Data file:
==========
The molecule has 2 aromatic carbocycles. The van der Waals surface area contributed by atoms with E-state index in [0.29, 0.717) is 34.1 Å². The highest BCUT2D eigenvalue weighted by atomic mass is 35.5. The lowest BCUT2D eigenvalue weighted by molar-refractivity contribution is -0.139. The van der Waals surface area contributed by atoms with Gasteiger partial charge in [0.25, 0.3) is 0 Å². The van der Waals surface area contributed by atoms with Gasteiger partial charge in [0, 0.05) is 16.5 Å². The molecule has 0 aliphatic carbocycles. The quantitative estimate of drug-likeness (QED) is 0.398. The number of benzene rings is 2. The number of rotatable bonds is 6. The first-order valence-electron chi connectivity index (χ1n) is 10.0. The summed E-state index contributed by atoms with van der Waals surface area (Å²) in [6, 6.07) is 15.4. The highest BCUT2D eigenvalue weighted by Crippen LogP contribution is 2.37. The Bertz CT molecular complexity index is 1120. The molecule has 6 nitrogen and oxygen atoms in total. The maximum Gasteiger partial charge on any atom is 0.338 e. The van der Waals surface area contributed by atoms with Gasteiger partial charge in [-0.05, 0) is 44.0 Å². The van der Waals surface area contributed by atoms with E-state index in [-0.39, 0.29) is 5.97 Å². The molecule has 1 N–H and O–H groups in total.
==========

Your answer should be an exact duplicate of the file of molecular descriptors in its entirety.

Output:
The molecule has 2 aromatic carbocycles. The van der Waals surface area contributed by atoms with E-state index in [0.29, 0.717) is 34.1 Å². The highest BCUT2D eigenvalue weighted by atomic mass is 35.5. The lowest BCUT2D eigenvalue weighted by molar-refractivity contribution is -0.139. The van der Waals surface area contributed by atoms with Gasteiger partial charge in [0.25, 0.3) is 0 Å². The van der Waals surface area contributed by atoms with Gasteiger partial charge in [0, 0.05) is 16.5 Å². The molecule has 0 aliphatic carbocycles. The quantitative estimate of drug-likeness (QED) is 0.398. The number of benzene rings is 2. The number of rotatable bonds is 6. The first-order valence-electron chi connectivity index (χ1n) is 10.0. The summed E-state index contributed by atoms with van der Waals surface area (Å²) in [6, 6.07) is 15.4. The highest BCUT2D eigenvalue weighted by Crippen LogP contribution is 2.37. The Bertz CT molecular complexity index is 1120. The molecule has 6 nitrogen and oxygen atoms in total. The maximum Gasteiger partial charge on any atom is 0.338 e. The van der Waals surface area contributed by atoms with Gasteiger partial charge in [-0.05, 0) is 44.0 Å². The van der Waals surface area contributed by atoms with E-state index in [-0.39, 0.29) is 5.97 Å². The molecule has 1 N–H and O–H groups in total.